Sunday, February 22, 2015

Synthesizing Text Into New Taste Sensations!

Synthesizing, according to Stephanie Harvey in Strategies that Work, involves higher order thinking as this process utilizes new information gleaned from text, background schema, visualization, and wonderings to form new thinking or understandings. When we ask our students to synthesize, we are asking them to bring together different ideas and facts throughout their reading to create new learning.

 Both retelling and summarizing are important reading strategies and that build on the act of synthesizing. Retelling is one aspect of synthesizing and involves spontaneously restating events from a book or movie in some semblance of sequence. Retelling is usually done orally. Summarizing is another piece of synthesizing. Summarizing asks students to gather facts, order details, paraphrase or put details into their own words and determine important information. A summary is a shortened version of the original text stating the main idea and important details in a similar structure or order as the original text but is much shorter.

 Think of synthesizing as creating a new recipe. Many ingredients are gathered together and combined in various amounts based on past culinary experiences to create a new taste sensation. In synthesizing, the ingredients are the retelling or summary, past understandings already in place before reading and the wonderings or questions formed while reading. The taste sensation or synthesis is created when the ingredients are blended and thinking changes into new understandings. Make thinking visible with ‘turn and talks’ about thinking before, during and after reading. Use a graphic organizer with Facts, Questions, and Response (FQR) similar to the example below:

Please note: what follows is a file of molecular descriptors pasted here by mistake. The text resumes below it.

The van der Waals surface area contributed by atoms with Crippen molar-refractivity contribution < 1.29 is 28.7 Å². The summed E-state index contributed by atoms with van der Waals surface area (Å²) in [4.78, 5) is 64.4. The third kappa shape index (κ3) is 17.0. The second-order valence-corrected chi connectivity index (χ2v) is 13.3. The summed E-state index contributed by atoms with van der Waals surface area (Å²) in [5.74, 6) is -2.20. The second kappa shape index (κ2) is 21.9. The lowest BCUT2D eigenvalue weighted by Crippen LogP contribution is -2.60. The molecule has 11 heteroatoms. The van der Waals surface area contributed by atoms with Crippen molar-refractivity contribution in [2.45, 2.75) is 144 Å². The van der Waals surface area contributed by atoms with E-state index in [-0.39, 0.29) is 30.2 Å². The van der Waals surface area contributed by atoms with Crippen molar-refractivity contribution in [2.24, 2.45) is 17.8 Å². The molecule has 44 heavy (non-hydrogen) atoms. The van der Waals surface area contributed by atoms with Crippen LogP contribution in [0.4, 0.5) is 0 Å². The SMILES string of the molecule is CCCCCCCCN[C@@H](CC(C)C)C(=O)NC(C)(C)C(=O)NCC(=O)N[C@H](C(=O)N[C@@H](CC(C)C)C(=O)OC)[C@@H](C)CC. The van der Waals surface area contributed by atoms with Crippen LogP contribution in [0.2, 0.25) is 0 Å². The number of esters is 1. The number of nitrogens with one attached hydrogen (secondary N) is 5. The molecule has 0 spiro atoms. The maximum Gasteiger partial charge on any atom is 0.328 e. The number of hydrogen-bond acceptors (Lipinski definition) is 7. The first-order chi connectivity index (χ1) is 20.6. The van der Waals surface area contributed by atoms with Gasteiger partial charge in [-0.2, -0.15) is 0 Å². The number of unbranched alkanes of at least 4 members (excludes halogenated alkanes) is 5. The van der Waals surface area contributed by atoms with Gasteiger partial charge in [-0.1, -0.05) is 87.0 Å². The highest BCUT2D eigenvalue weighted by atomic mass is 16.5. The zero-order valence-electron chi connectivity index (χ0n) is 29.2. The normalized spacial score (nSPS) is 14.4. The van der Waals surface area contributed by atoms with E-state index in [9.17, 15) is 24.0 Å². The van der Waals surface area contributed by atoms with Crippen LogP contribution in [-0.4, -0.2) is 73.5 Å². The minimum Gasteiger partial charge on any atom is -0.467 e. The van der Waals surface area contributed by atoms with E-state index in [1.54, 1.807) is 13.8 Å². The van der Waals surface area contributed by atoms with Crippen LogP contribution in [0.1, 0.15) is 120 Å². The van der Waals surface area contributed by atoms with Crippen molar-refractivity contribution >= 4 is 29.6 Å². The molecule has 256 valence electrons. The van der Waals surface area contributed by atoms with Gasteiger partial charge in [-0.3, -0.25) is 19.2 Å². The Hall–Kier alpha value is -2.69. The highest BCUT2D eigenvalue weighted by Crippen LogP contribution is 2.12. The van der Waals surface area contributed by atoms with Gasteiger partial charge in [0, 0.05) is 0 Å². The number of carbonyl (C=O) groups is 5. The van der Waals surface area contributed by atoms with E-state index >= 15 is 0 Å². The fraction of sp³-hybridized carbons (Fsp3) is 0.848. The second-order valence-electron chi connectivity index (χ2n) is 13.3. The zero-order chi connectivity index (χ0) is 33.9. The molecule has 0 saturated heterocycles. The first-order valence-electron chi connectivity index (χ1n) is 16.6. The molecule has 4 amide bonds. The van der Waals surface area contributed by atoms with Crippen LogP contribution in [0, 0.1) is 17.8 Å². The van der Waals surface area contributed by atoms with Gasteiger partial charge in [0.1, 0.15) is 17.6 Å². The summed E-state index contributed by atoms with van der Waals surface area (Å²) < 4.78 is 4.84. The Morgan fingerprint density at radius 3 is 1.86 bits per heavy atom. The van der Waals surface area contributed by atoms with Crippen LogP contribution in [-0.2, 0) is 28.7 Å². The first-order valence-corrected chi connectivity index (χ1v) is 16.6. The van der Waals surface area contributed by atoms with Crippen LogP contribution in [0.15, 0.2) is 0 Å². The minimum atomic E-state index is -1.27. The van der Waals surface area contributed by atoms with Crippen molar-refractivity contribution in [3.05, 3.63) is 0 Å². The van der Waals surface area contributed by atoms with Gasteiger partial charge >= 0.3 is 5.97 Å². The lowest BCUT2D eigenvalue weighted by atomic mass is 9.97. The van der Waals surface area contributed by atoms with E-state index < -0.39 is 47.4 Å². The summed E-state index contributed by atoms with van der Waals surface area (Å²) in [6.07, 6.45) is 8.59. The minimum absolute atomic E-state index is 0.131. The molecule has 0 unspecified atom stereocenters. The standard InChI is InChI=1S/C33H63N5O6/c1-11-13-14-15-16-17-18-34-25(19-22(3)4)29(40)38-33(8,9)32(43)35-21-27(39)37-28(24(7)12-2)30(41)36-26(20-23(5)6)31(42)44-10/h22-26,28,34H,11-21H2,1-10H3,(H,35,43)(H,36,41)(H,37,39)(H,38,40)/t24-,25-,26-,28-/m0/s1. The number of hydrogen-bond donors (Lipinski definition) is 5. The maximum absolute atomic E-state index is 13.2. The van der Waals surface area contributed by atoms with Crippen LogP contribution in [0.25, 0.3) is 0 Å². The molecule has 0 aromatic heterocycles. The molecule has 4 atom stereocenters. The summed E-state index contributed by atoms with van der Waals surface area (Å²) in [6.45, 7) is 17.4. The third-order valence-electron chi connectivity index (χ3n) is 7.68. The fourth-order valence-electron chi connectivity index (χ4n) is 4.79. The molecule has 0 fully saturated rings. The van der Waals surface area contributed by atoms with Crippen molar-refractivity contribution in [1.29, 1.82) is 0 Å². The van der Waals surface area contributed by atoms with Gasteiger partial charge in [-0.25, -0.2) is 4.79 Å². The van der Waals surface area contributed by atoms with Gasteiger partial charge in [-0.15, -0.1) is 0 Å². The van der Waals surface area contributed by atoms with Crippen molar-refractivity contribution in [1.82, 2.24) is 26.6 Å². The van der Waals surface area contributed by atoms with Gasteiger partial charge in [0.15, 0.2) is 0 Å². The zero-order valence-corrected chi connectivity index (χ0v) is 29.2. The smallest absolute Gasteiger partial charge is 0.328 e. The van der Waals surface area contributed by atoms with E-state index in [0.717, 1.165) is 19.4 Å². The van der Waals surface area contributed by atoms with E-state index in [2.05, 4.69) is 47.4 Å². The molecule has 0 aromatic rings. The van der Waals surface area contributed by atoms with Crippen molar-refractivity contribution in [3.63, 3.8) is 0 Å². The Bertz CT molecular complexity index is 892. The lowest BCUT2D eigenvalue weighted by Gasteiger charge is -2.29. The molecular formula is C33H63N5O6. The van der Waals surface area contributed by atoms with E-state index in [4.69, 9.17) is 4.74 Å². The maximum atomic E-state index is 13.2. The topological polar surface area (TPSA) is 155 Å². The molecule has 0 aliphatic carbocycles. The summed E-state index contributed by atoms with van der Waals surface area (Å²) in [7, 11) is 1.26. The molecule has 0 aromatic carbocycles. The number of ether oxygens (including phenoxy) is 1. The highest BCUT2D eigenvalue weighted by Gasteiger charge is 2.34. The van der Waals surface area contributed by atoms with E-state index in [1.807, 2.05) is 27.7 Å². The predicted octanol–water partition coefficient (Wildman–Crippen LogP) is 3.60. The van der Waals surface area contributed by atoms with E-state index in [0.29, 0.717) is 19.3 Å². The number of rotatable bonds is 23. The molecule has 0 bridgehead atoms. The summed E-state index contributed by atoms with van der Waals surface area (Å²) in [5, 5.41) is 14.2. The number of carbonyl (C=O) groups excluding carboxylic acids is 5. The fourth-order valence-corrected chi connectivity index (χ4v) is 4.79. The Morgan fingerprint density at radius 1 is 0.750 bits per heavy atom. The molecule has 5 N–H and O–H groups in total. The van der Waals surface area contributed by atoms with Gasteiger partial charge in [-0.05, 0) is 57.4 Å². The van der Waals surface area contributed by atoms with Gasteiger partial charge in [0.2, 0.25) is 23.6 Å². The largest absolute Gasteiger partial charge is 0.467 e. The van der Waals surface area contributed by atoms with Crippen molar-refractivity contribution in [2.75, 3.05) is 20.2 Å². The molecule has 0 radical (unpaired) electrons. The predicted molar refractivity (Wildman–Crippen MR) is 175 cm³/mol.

Or a simple two column note taking process:
Graphic organizers were adapted from Harvey and Goudvis, Strategies that Work (2011)

 Help your students to synthesize text and create new recipes!
Thoughts and suggestions are appreciated.